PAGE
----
Progress underway to a greener campus

Katie Hill

Katie HillReporter

As the greening of America sweeps its way across the states, SDSU has joined the tide of universities concerned about environmental conservancy.

About 30 faculty, staff members and students attended the summit. Individuals from many different departments, including Facilities and Services, Residential Life, Aramark, Athletics and Environmental Health and Safety, spoke about recycling efforts on campus.

“The overall goal is to get everyone in the same room talking about the same topic,” said Matt James, landscape architecture professor and chair of the Environmental Stewardship and Sustainability Committee.

The summit was a two-part meeting. First, the speakers gave an overview about what is currently happening regarding recycling. The second half was an open forum where anyone could share what he or she wants out of a recycling program.

The informal conference helped faculty, staff and students recognize what is already happening on campus and what still needs to improve.

“[A recycling program] is just something that needs to happen,” said Clark Young, a senior global studies major and Sierra Club member. “[Our current situation] is embarrassing.”

Lynne Finn, assistant director of Facilities and Services, spoke about the efforts and opportunities occurring within Facilities and Services.

“In general, recycling has been a reactive program, rather than proactive,” Finn said. “It’s been passive, undesignated and unfunded.”

Many departments at SDSU have taken an initiative in various ways. director of Environmental Health and Safety, Gary Yarrow, explained his department’s recycling efforts.

Environmental Health and Safety recycles numerous products, including used oil, used solvents and chemicals, light bulbs, car batteries and ballasts. Some of the products are transported to various recycling companies, where they take care of the recycling process for free.

“The number of used oil gallons recycled each year varies on how many vehicles are on campus,” Yarrow said.

Other minor recycling efforts are available in the athletic department and residence halls. The Stanley J. Marshall HPER Center has bottle-shaped recycling containers. The containers are also placed in tailgating lots during sporting events.

As for the residence halls, students can ask for a compost-able plastic bag from the front desk to collect their recyclables and recycle them at a trash point outside their building.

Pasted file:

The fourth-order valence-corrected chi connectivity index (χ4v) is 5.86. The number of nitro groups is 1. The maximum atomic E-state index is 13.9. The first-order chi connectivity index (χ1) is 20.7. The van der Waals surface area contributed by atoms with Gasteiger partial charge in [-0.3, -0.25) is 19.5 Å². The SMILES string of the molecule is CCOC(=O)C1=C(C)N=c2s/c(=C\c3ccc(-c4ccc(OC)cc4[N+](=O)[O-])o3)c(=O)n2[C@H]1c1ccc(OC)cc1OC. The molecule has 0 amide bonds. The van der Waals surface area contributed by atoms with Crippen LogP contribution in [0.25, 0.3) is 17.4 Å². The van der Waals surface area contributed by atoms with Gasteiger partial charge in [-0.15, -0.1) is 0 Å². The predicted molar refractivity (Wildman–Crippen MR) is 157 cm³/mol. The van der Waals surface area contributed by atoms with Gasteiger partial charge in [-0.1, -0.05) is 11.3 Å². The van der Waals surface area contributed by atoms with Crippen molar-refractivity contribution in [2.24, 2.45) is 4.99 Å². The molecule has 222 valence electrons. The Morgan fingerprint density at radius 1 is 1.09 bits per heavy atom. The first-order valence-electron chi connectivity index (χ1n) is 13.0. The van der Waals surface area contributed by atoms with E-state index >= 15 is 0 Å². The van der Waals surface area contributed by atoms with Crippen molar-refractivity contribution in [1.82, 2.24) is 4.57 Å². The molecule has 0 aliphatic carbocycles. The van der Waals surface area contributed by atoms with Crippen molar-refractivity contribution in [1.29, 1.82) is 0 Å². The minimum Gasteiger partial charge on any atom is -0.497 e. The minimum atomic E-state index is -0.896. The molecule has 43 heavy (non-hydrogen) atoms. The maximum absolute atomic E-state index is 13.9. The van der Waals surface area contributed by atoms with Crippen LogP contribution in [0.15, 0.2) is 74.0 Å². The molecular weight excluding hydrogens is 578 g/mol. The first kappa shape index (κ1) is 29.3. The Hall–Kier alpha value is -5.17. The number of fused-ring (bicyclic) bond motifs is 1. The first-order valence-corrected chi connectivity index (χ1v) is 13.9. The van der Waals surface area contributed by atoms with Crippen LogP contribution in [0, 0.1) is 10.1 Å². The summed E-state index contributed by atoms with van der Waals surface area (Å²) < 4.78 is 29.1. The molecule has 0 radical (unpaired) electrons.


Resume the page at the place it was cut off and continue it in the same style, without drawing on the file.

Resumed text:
The open forum section of the summit allowed anyone to ask questions and provide suggestions, not only to the Environmental Stewardship and Sustainability Committee, but also to other faculty and staff members.

Many concerned individuals participated in the discussion and voiced their opinions on the matter, whether it was about a possible campaign, financial issues, or the demand for a centralized recycling program.

“It’s not about educating, it’s about encouraging,” Finn said, in response to the demand for a recycling program.

ESSC will take what was said at the summit into consideration. This conference was a step toward the development of a recycling program.

“I suspect this summit will improve efforts to make a coordinated system8212;and what ever that is, it must involve communication,” James said.

The recycling summit is the first effort from the ESSC to sponsor an event on campus. James thinks it’s possible that a recycling subcommittee will evolve from the event.

“This is a huge area of impact for students – to work in conjunction with each other to treat the campus as a living and learning laboratory,” James said.

Students stressed their opinions not just about the importance of a centralized recycling program but also about its implementation as well.

“The lack of bins is frustrating because they want to educate use, but where are the bins at?” Young said. “It’s like teaching someone how to ride a bike. You can’t explain it to them and not give them a bicycle.”